When I was in Italy last month, I took a few snapshots that I intended to process with Camera+ and post to Instagram, but after messing with them for a bit, I just couldn't get them to look the way I wanted. Today, using Snapseed, I was finally able to do it. The big difference? Fine control over specific areas of the image, and the ability to mix and match a ton of different adjustments, very quickly and intuitively. I love the simple UI.

Although this is destructive editing (like pretty much all iPhone photo editing apps), you have the ability to fully adjust a full range of different settings within one selected adjustment. For example, you can edit contrast, saturation and brightness all independently of each other and go back and forth between them until you have the image exactly the way you want before proceeding to the next adjustment. Once you move on, however, the change is locked. You can still go back and make the same adjustments again after the fact, but near as I can tell, you're editing the new image, not from the original anymore. If I'm wrong, that would be another super cool feature of this app.

The image below also represents a couple of the great features: Fine rotation and cropping. It's still a bit difficult to get tiny angles on a small screen, but if you compare it to the original, you can see how just a little shift can make a big difference. Most apps can crop, but I haven't seen one that rotates as well as Snapseed. Another nice thing, Snapseed is a Universal app. So it works on an iPad and is optimized for the larger screen.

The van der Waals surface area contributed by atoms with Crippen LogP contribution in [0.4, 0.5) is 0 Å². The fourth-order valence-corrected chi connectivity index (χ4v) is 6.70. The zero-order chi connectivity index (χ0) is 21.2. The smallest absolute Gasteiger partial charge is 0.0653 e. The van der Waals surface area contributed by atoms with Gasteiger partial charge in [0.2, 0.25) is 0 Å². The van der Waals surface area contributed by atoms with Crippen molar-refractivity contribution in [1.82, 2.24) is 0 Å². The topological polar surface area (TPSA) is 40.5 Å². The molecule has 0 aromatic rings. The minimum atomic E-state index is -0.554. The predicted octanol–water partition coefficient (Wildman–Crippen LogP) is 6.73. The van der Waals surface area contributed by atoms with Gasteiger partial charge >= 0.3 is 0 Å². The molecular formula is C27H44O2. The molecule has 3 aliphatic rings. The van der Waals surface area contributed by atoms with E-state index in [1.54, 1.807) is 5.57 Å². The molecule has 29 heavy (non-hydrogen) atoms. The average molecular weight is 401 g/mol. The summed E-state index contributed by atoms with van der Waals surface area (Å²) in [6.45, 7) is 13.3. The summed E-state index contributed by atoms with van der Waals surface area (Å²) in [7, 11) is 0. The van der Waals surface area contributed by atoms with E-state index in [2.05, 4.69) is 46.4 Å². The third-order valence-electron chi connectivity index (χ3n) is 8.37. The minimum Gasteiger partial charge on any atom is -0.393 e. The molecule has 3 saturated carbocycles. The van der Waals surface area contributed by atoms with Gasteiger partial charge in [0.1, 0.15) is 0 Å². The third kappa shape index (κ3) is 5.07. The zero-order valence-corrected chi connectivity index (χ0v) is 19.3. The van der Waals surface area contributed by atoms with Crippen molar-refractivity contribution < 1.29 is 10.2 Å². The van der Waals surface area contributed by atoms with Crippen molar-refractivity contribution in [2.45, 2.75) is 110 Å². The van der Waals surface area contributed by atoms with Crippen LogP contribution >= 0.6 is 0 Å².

Here’s an example of results from both apps:

  • First Image: Original
  • Second Image: Snapseed
  • Third Image: Camera+ 

Camera+ did a decent job, but you can see where fine control has it's advantages. I didn’t try to make the two identical, I was just messing around to learn how to use the "Selective Adjust" controls.

Based on my examples above, it might seem like Snapseed can only do these semi-retro-looking filtered images. Not the case. I just happened to process these specific images that way. I’m sure I'll be trying out some additional tweaks in the future on other images, but with the amount of control Snapseed gives you, there’s tons of possibilities. I’m looking forward to messing around with this a lot more.

Overall, totally worth the $4.99 it cost. If you enjoy taking photographs with your iPhone, go get Snapseed now.